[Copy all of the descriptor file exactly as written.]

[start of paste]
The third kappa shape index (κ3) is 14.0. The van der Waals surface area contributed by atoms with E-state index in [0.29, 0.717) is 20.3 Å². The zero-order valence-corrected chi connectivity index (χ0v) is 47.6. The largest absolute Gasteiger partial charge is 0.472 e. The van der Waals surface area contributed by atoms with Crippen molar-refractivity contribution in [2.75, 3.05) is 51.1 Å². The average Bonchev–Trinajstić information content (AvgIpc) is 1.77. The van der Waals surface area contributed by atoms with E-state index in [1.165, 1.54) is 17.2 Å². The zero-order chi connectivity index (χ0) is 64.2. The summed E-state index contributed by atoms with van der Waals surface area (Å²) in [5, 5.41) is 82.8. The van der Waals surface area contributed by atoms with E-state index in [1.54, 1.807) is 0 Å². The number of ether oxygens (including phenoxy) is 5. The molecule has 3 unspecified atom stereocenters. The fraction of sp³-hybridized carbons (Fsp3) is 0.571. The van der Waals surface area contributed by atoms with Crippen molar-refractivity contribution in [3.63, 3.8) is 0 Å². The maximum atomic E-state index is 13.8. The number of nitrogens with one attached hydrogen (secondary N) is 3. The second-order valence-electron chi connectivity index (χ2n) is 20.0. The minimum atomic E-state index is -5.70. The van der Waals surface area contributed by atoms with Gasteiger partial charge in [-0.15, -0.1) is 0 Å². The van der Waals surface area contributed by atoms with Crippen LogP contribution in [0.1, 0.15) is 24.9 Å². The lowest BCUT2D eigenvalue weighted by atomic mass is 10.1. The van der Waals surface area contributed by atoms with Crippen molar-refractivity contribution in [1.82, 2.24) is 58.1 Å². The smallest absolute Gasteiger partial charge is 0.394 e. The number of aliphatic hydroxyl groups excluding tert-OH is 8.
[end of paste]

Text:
The third kappa shape index (κ3) is 14.0. The van der Waals surface area contributed by atoms with E-state index in [0.29, 0.717) is 20.3 Å². The zero-order valence-corrected chi connectivity index (χ0v) is 47.6. The largest absolute Gasteiger partial charge is 0.472 e. The van der Waals surface area contributed by atoms with Crippen molar-refractivity contribution in [2.75, 3.05) is 51.1 Å². The average Bonchev–Trinajstić information content (AvgIpc) is 1.77. The van der Waals surface area contributed by atoms with E-state index in [1.165, 1.54) is 17.2 Å². The zero-order chi connectivity index (χ0) is 64.2. The summed E-state index contributed by atoms with van der Waals surface area (Å²) in [5, 5.41) is 82.8. The van der Waals surface area contributed by atoms with E-state index in [1.54, 1.807) is 0 Å². The number of ether oxygens (including phenoxy) is 5. The molecule has 3 unspecified atom stereocenters. The fraction of sp³-hybridized carbons (Fsp3) is 0.571. The van der Waals surface area contributed by atoms with Crippen molar-refractivity contribution in [3.63, 3.8) is 0 Å². The maximum atomic E-state index is 13.8. The number of nitrogens with one attached hydrogen (secondary N) is 3. The second-order valence-electron chi connectivity index (χ2n) is 20.0. The minimum atomic E-state index is -5.70. The van der Waals surface area contributed by atoms with Gasteiger partial charge in [-0.15, -0.1) is 0 Å². The van der Waals surface area contributed by atoms with Crippen LogP contribution in [0.1, 0.15) is 24.9 Å². The lowest BCUT2D eigenvalue weighted by atomic mass is 10.1. The van der Waals surface area contributed by atoms with Crippen molar-refractivity contribution in [1.82, 2.24) is 58.1 Å². The smallest absolute Gasteiger partial charge is 0.394 e. The number of aliphatic hydroxyl groups excluding tert-OH is 8.